In continuation of the weed metaphor from last time, remember that the best—and only—way to deal with weeds is to get them at the root. It does little good to simply pluck off the top, and not deal with the source of the problem. Taking care of what’s visible may help things look better in the short-term, but inevitably the weeds will continue to grow and spread because they were not dealt with properly.

The same thing can happen in our bodies and organizations and lives. In dealing with health issues, for instance, it’s possible to treat only the symptoms, and never get at the cause. And although this may leave us feeling better in the short-run, if the root issue is left unaddressed, it will continue to manifest itself in various ways.

Or in business we may be constantly trying to come up with one new idea after another to keep the operation afloat, not realizing that the entire paradigm or model we’re trying to make work is broken in the first place.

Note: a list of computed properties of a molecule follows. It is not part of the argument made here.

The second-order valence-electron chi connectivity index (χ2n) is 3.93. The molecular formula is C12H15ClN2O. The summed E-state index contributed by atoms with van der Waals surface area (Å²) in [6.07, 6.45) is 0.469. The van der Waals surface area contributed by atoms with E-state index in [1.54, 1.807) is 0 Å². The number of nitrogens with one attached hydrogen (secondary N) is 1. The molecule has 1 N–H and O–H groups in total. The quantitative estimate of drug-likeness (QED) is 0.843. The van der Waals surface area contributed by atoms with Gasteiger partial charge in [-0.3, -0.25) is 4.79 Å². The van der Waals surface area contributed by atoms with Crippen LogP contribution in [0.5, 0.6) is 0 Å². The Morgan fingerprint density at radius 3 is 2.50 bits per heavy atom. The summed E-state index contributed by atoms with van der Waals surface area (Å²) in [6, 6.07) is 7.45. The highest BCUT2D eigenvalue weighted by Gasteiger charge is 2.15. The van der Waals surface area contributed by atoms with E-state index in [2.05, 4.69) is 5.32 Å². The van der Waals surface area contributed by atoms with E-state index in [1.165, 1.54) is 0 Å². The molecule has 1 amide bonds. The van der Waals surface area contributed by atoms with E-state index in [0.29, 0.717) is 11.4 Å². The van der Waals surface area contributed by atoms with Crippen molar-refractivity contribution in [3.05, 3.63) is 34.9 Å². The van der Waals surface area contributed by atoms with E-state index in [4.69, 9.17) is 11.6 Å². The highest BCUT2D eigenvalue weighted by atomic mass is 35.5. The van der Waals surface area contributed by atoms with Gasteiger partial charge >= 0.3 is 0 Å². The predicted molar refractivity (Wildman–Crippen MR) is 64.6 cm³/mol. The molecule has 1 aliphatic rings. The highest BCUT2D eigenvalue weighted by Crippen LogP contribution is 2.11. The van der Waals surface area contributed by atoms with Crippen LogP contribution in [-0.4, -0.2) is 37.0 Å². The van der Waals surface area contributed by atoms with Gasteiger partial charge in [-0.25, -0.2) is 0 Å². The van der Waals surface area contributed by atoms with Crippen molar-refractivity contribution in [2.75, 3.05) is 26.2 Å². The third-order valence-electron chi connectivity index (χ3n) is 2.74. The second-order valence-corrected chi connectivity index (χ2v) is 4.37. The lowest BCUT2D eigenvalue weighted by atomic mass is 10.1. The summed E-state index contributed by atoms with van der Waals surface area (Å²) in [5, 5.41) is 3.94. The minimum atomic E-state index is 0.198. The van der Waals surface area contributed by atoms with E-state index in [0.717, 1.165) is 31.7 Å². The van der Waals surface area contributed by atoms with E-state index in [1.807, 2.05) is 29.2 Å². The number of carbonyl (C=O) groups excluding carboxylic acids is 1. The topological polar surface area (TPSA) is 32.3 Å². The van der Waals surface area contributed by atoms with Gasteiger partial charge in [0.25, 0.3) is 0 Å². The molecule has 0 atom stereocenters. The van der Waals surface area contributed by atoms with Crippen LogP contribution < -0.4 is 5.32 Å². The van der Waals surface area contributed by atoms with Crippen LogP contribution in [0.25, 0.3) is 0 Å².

Or maybe we find ourselve never happy and never satisfied, always hankering after more. We fail to deal with the issues driving this desire for more, continuing to think that the next new thing will finally bring us fulfillment. But whenever we finally get what we want, the happiness is always short-lived, and soon we’re on to something else.

In dealing with a problem, don’t forget to go for the root. It may take more time, and may be more difficult. But failing to deal with the real issue only allows the problem to stick around—even if temporarily invisible—way longer than it should.